2. The regulations (§§175 f. StGB) do not violate either the basic right to free development of the personality (Article 2, Paragraph 1 GG), because homosexual activity violates the moral law and it cannot be clearly determined that a public interest in its punishment is absent.

[ . . . ]

Judgment of the First Senate, May 10, 1957
- 1 BvR 550/52 -

in the case of the related constitutional appeals 1. of the cook Günther R. against the judgment of the Greater Criminal Division 6 of the District Court of Hamburg of October 14, 1953 2KLs. 86/52 -, 2). of the merchant Oskar K. who died on April 26, 1956, against the judgment of the Greater Criminal Division 4 of the District Court of Hamburg of February 2, 1952 -KLs. 254/51 -.

1. The constitutional appeal of Günter R. is rejected.
2. The constitutional appeal of Oskar K. is settled due to his death.

With this constitutional appeal the appellants fight their conviction because of sexual offense between members of the same sex; further they seek to establish the invalidity of Paragraph 175f. StGB.

[ . . . ]

Both appellants based their constitutional appeals on the fact that the criminal judgments issued against them unjustly took §§ 175 and 175a StGB as valid law. [They maintained that] § 175 StGB in the June 28, 1935 version of the law contained National Socialist ideas and therefore lost its validity with the collapse of the National Socialist dictatorship. This law rested on the so-called enabling act of March 24, 1933, which was unconstitutional; therefore, laws that were based upon it are void. Further, §§ 175 and 175a StGB violated Articles 2 and 3 of the Basic Law.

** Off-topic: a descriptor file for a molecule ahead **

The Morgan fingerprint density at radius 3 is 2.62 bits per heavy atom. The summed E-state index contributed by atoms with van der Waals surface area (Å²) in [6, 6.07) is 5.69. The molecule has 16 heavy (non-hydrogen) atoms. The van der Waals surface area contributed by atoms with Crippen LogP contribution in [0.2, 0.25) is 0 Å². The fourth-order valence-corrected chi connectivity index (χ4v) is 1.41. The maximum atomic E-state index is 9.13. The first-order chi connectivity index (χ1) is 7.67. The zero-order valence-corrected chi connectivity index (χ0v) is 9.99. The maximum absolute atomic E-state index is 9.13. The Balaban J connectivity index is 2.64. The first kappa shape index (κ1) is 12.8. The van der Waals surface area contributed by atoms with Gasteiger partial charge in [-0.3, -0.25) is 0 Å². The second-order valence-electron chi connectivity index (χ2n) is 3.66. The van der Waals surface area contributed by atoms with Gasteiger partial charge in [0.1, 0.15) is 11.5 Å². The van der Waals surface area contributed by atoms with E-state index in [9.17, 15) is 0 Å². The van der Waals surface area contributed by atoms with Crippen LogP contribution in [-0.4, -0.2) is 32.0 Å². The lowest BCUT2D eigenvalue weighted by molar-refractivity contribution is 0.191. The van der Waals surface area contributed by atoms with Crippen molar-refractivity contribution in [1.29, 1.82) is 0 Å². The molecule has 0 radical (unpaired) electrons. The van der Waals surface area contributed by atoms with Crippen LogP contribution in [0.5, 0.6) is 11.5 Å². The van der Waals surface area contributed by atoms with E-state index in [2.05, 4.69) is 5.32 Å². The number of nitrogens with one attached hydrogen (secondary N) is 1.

[ . . . ]

4. The Supreme Court first agreed to hear expert testimony with regard to the following questions in the case of the appellant K.

a) Are there essential differences in the drives of men and women that also have an effect on same-sex activity?

b) In what way do male homosexuality, on the one hand, and lesbian love, on the other, represent a social danger? In the family and in society, are their effects and outward manifestations different? What role do the surplus of women and the frequency of communal housekeeping arrangements among two or more women play in this relationship (e.g., the danger of malicious gossip and of blackmail)?

c) Is there a difference in the activity and lack of inhibition in same-sex relations between men on the one hand and between women on the other, so that there is a difference in the degree of the propagation of such relations and the danger of seduction, especially of youth, to such acts? Does male homosexuality appear in the public sphere more frequently than lesbian love? Is there prostitution among male homosexuals and lesbians?

In preparation of the oral hearing the Court obtained authoritative statements from the expert witnesses.

[ . . . ]